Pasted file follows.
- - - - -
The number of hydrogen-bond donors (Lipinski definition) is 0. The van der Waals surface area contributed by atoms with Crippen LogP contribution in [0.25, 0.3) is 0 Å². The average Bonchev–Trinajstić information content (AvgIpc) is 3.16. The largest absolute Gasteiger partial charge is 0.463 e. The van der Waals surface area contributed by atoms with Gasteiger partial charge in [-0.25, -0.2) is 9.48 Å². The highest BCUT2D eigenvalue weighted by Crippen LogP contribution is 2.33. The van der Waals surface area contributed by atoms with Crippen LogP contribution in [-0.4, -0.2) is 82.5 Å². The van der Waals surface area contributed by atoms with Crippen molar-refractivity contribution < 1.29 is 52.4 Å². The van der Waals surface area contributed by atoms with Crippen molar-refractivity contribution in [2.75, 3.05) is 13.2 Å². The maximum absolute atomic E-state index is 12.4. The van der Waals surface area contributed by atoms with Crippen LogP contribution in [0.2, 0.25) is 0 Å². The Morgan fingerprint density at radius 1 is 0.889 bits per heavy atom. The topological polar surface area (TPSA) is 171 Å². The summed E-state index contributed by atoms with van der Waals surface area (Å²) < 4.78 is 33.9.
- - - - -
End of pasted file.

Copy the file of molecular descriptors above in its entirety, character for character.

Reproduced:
The number of hydrogen-bond donors (Lipinski definition) is 0. The van der Waals surface area contributed by atoms with Crippen LogP contribution in [0.25, 0.3) is 0 Å². The average Bonchev–Trinajstić information content (AvgIpc) is 3.16. The largest absolute Gasteiger partial charge is 0.463 e. The van der Waals surface area contributed by atoms with Gasteiger partial charge in [-0.25, -0.2) is 9.48 Å². The highest BCUT2D eigenvalue weighted by Crippen LogP contribution is 2.33. The van der Waals surface area contributed by atoms with Crippen LogP contribution in [-0.4, -0.2) is 82.5 Å². The van der Waals surface area contributed by atoms with Crippen molar-refractivity contribution < 1.29 is 52.4 Å². The van der Waals surface area contributed by atoms with Crippen molar-refractivity contribution in [2.75, 3.05) is 13.2 Å². The maximum absolute atomic E-state index is 12.4. The van der Waals surface area contributed by atoms with Crippen LogP contribution in [0.2, 0.25) is 0 Å². The Morgan fingerprint density at radius 1 is 0.889 bits per heavy atom. The topological polar surface area (TPSA) is 171 Å². The summed E-state index contributed by atoms with van der Waals surface area (Å²) < 4.78 is 33.9.